Soap Box: Do People Understand What Tyranny Actually Is?

Saturday, April 19, 2014
Jim Lardy, a member of the West Mountain Rangers militia group, has become just the latest example of the modern misunderstanding of the concept of tyranny. (photo courtesy of Ben Botkin/The Las Vegas Review-Journal)

"We need guns to protect ourselves from the tyrannical government."- Jim Lardy, Montana militia member

With the almost clock-like precision of a well-built timepiece, news consumers in this country have been subjected to yet another round of for-the-camera ideological melodrama revolving around the charges of tyrannical behavior by our elected leaders and the levers of powers that they wield while in their respective offices. I, for one, am getting a little sick and tired of seeing that term being bastardized by people too lazy to look up its actual meaning.

A woman in holds up a tyranny "equivalency" sign at an April 2010 Tea Party tax day rally in Kingston, New York. (photo courtesy of Denise Oliver Velez/Daily Kos)

Over the past few weeks, Nevada cattle rancher Cliven Bundy has been in the national headlines surrounding his 20-year engagement with the U.S. Interior Department's Bureau of Land Management over grazing rights on federal lands. I don't want to get too deep into the weeds about his specific situation but when he finally faced the end of his legal odyssey, he chose to play the "government overreach" card and certain members of the conservative media--as well as armed militia members--quickly came to his aid. With a potential Waco-like scenario about to unfold for the world to witness, the federal officials decided to deescalate their activities and that action was perceived as a "victory" for Bundy and his supporters in the face of this overt federal tyranny.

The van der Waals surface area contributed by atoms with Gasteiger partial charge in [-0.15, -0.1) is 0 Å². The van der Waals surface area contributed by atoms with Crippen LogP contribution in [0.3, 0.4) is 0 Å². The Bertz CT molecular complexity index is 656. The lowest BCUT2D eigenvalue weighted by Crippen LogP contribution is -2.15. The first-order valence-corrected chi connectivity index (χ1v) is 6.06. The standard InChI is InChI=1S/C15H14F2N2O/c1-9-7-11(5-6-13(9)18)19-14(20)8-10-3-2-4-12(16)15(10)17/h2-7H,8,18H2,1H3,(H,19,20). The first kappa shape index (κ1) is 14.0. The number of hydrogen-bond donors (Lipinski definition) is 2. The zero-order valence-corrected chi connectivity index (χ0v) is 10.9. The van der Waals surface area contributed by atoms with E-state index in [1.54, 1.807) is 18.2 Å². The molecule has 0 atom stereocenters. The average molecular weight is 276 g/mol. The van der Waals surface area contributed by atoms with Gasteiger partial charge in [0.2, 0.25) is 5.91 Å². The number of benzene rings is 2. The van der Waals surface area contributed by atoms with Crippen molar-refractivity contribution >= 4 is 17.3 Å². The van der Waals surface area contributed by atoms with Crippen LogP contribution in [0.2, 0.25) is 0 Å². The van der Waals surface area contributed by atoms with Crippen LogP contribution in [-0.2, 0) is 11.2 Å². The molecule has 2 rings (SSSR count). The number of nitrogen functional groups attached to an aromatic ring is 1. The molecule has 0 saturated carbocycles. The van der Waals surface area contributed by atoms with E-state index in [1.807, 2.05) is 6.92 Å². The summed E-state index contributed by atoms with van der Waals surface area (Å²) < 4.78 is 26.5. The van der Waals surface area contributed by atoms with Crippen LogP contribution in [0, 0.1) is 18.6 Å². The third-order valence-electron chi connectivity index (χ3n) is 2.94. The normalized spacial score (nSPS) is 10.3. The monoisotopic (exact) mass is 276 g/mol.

Conservative commentator Mark Levin borrowed that word for the title of his March 2009 book.

Somewhat akin to its distant cousin, the "race" card, this defense is normally held in the recipient's hand and is not declared until all other arguments or threads of logic have already been played. Prior to 2009, I honestly cannot remember hearing that term mentioned outside of history classes or discussed in proper company or on non-fringe media outlets. Due to repeated mentions by our nation's Founding Fathers, it was when that period's imagery and vocabulary were adopted by the "Taxed Enough Already", or TEA, Party members in their protests to the levels of spending and debt being incurred by the federal government in the wake of the 2008 Great Recession. It now adorns rally signs, articles of clothing, and even the covers of books specifically targeting this group.

Britain's King George III, the "tyrant" depicted by Thomas Jefferson and others in their Revolutionary era documents and writings. (Allan Ramsay painting courtesy of Wikipedia

Some of their favorite sayings about tyranny (and tyrants) are attributed to Thomas Jefferson, our nation's third president and author of the Declaration of Independence:

"When governments fear the people there is liberty. When the people fear the government there is tyranny."
"The strongest reason for the people to retain the right to keep and bear arms is, as a last resort, to protect themselves against tyranny in government."
And here is probably their most borrowed Jefferson quote, especially when asked to what ends they might have to go in order to combat these supposed "infringements":

"The tree of liberty must be refreshed from time to time with the blood of patriots and tyrants."